Jeff Mueller applies some Buddhist philosophy to parenting, and feels like a better person as a result.
Photo by: Axiraa
Walking a Path
I’ve recently become fascinated by a series of blog posts by tech nerd and writer Patrick Rhone. It’s about how he’s applying the precepts of The Eightfold Path of Buddhism to his use of social media.
I know, “This is supposed to be about parenting!” I’m getting there.
Patrick has thus far considered the first four steps along the path: right understanding, right intention, right speech, and right action. These steps encourage the follower to accept the world as it is and approach it with compassion, speak only with the intent of helping others, and act ethically and with respect toward people.
Who wouldn’t want their kids to do all of those things?
The trouble is that kids learn these things by watching you, the parent. And if you’re bad at these things–which, let’s be honest, most of us are–there’s a chance they’re going to be bad at them, too.
“Cars are terrible. No one should drive them. They should be abolished. People aren’t smart enough to operate them. Too much risk. What a dumb idea.”
I’m probably at my worst when I’m in a car (see also “Right Speech” below). Automobiles aren’t going anywhere. They were here before I was born; they’ll be here long after I’m dead. Complaining about them is pointless. Yet, I do it a lot.
This constant desire for my own personal vision of a better world–one without cars–will only make me miserable, which will surprise no Buddhist. They’ve got their own term for it–dukkha, which is the suffering caused by the want of things you can’t have. Few things are more painful than wishing for something that can never be.
By grousing about the world instead of accepting it as it is, I’m contributing to my own frustration and anxiety while showing my girls that it’s okay to get bent out of shape about things you can’t change. What I should be doing is accepting the world as it is and learning to work within the existing system in a way that makes my life easier.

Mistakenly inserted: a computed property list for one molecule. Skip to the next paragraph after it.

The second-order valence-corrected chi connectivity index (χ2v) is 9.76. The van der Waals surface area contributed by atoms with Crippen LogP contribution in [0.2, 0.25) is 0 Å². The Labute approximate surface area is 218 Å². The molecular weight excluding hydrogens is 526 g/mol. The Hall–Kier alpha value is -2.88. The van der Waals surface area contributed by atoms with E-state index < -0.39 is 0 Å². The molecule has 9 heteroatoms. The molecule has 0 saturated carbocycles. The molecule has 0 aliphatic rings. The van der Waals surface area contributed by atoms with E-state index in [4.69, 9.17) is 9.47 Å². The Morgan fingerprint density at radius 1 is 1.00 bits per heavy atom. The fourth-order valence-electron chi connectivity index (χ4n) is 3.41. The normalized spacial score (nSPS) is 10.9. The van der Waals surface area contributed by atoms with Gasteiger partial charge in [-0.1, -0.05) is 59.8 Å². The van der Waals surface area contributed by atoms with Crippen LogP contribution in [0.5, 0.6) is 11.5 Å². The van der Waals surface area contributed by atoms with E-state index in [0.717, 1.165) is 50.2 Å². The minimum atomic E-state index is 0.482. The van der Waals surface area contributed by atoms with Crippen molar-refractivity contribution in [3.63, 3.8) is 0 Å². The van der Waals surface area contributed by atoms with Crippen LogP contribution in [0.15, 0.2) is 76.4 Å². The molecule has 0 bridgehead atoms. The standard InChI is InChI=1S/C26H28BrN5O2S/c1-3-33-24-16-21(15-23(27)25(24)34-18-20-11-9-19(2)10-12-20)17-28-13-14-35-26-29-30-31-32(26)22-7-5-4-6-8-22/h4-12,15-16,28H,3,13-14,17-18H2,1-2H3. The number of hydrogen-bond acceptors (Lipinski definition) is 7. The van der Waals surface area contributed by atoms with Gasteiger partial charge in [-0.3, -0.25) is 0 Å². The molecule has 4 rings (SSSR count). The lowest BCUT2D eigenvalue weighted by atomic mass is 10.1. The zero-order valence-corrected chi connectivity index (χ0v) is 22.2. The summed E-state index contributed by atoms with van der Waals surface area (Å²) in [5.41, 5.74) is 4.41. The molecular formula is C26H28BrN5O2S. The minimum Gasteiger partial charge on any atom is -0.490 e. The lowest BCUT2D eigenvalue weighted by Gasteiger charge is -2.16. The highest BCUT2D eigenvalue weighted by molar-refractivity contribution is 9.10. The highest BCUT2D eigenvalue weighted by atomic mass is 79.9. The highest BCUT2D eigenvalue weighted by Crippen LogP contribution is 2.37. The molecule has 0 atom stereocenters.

Being mad and complaining is so much simpler, though. Being thoughtful sets a better example.
“Living intentionally” has become a buzzphrase. Not many people really know what it means, but if you’ve ever tried to spend time with your kids while mentally fogged by the screen of a portable device, that’s a moment in which you weren’t living intentionally.
It’s one example, but there are many like it. However, this is the one I struggle with frequently. One minute, we’re building something with Duplo, and I’m totally focused on my kids and what we’re doing. I grab my phone to check the weather, forget what I was doing, and now I’m jawing with my friends on Twitter.
It doesn’t happen as frequently as it used to, but it still happens, and I feel massive guilt every time I catch myself doing it. I know my kid gets irritated. She’ll sometimes let me know by saying, “Dad, put your phone down.” Those moments sting, especially when I realize I’m sending the message that it’s okay to only give a fraction of your attention when you should be giving 100%.
“GUH. What a jerk! That guy up there just totally cut off three cars and nearly caused a huge accident just to get to his exit!”
And from the back seat I hear, “GUH! JERK!”
I wasn’t even talking to her! I was talking to my wife while completely oblivious to the three-year-old in the back seat. But now she thinks that guy is a jerk. And she thinks it’s okay to call people jerks. Bad dad. Very bad.
I try to correct the situation. “No, no. I shouldn’t have said that. He’s probably a nice person. We all make mistakes.” But the damage is done.
If I hadn’t said anything at all, she wouldn’t have known the difference. My statement didn’t contribute a single positive thing to the environment around me. Yet I blurted it out anyway.
I can’t seem to stop doing this. But I’m trying.
This one? I’m actually really good at this one. Right action is my jam. What constitutes right action? No killing, no stealing, no lying, no sexual misconduct, and no abusing intoxicants. I suppose that I’ll one day have to explain where some of our downloaded movies came from. And some of our TV shows.
Okay, fine. I should stop that, too.
But for now, I feel like I’m doing pretty well here. One out of four isn’t great, but it’s a start.
Setting a good example is hard. No system or set of guides will be perfect for everyone, nor will any off-the-shelf philosophy make you a good parent overnight. It’s a daily struggle. As with achieving enlightenment, being a good parent can be a pursuit that fills a lifetime. If you’re actively trying to move toward being better daily, though, you can take comfort in the fact that you’re on the right path (no matter how many steps it has).